If you’re a young Australian, then you are probably aware that landing an interview (let alone a job) is no easy feat. In 2018, with around 12.6% youth unemployment, even receiving a rejection email can be surprising; we’re sure many of our readers have become accustomed to applying for roles and never hearing back at all. We know that in the long-run something needs to be done to increase youth employment, however, right now you are probably focused on just getting your foot in the door (not dedicating an afternoon to protest at parliament house). Well, the first step to getting that all-important interview is to nail your resume and potentially a cover letter too. We are here to help with some clear and specific tips!
Writing Your Resume
1. Your Resume should be no longer than two pages (no excuses!)
You’ve probably heard this before, but it’s for good reason. The odds of a hiring manager reading every multi-page resume in detail are low, so even if your third page has great content, it probably won’t be read. A one-page resume is ideal. Tricks to keep your resume short and sweet include avoiding long lists of references (it’s completely acceptable to note that your references are available on request), or when explaining past job experience only outline a few of your key duties. If you’re well out of school, you do not need to outline your school subjects! It takes up unnecessary space, and the truth is that nobody cares that you took Ancient History in Year 12 (sorry not sorry).
2. Read the role requirements (and address the skills they’re looking for)!
If you find a job you’re interested in, avoid submitting your stock-standard resume. Say you’re applying for a role as a sales manager, and you have prior experience in both sales jobs and as a musician, make sure you dedicate your words to emphasising the relevant point… your sales experience! Avoid using precious resume space on skills that the hiring manager may be disinterested in. Recently we’ve been hiring at Ladies of Australia, and we received a resume from a woman who had extensive experience in acting in television shows and on stage. The only problem? We were hiring a marketing assistant! The applicant only briefly mentioned her marketing experience, and if we’re being honest we didn’t really care how amazing she is at acting because that’s not what we were hiring for!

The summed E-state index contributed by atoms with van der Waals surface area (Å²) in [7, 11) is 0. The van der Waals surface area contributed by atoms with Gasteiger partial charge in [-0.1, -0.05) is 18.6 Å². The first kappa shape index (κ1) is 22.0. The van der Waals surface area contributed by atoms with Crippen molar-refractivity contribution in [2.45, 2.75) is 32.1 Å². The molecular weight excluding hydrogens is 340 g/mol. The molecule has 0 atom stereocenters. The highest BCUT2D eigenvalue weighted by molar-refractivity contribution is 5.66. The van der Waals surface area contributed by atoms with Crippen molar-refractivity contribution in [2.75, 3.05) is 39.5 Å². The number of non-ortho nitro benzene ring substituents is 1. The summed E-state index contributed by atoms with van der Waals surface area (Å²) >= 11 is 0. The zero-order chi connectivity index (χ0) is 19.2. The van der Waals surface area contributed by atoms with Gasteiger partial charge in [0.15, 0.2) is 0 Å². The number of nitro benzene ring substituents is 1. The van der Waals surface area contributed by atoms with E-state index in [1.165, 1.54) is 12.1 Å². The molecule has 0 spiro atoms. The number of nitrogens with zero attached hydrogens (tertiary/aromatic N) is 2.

3. Use a Neat, Simple Format
This one is an important one. By all means, if you have design skills you may want to spruce up the look of your resume a little, but avoid making your resume look too overwhelming. When a recruiter has hundreds of applications to make their way through in a limited amount of time, they want to be able to find information quickly and easily. If you’re unsure of how to structure your page there are plenty of resume formats that you can find online, and remember to keep your font simple too.
Crafting Your Cover Letter
1. If a cover letter is optional, write one
Just because a job application doesn’t require a cover letter, doesn’t mean the business doesn’t want to see one! Going to the effort of writing a cover letter shows that you are really interested in the role and are willing to put in the effort to succeed- this is exactly the type of person a recruiter is looking for.
2. Address the hiring manager
If the job advertisement offers a name, use it! A simple “Dear Mary” or “Dear Ms Randall” is perfect. If no name appears in the advertisement and you’re not sure of who to address the cover letter to, “Dear Hiring Manager” is an acceptable alternative.
3. Don’t just repeat your resume
See your cover letter an opportunity to sell yourself, not just more work! Pick a few points that you may have mentioned in your resume to briefly expand upon, and specifically address the job criteria mentioned in the advertisement and how you meet those requirements. Your cover letter should be succinct (one page is ideal) and should give the recruiter greater insight into your passion and the areas you excel in.
4. Spelling and Grammar
This seems obvious, but after years of working in recruitment, we know that this remains the most common problem when it comes to job applications. When we advertised a role recently, approximately 50% of applicants’ resumes had at least one spelling or grammar error. Good communication is a skill that recruiters are looking for in nearly all fields, so even a single spelling mistake can cause your resume to be cast aside. It’s only human to occasionally overlook a mistake in your grammar, but don’t let your resume be that occasion! Have a friend double check your resume before you submit it.
Ultimately, the most important thing is to be tenacious and persistent in applying for jobs; the odds are that even with the perfect resume you will still be rejected sometimes. Good luck, and when you have landed that interview head back to Ladies of Australia and look out for our upcoming blog on how to perfect your job interview technique!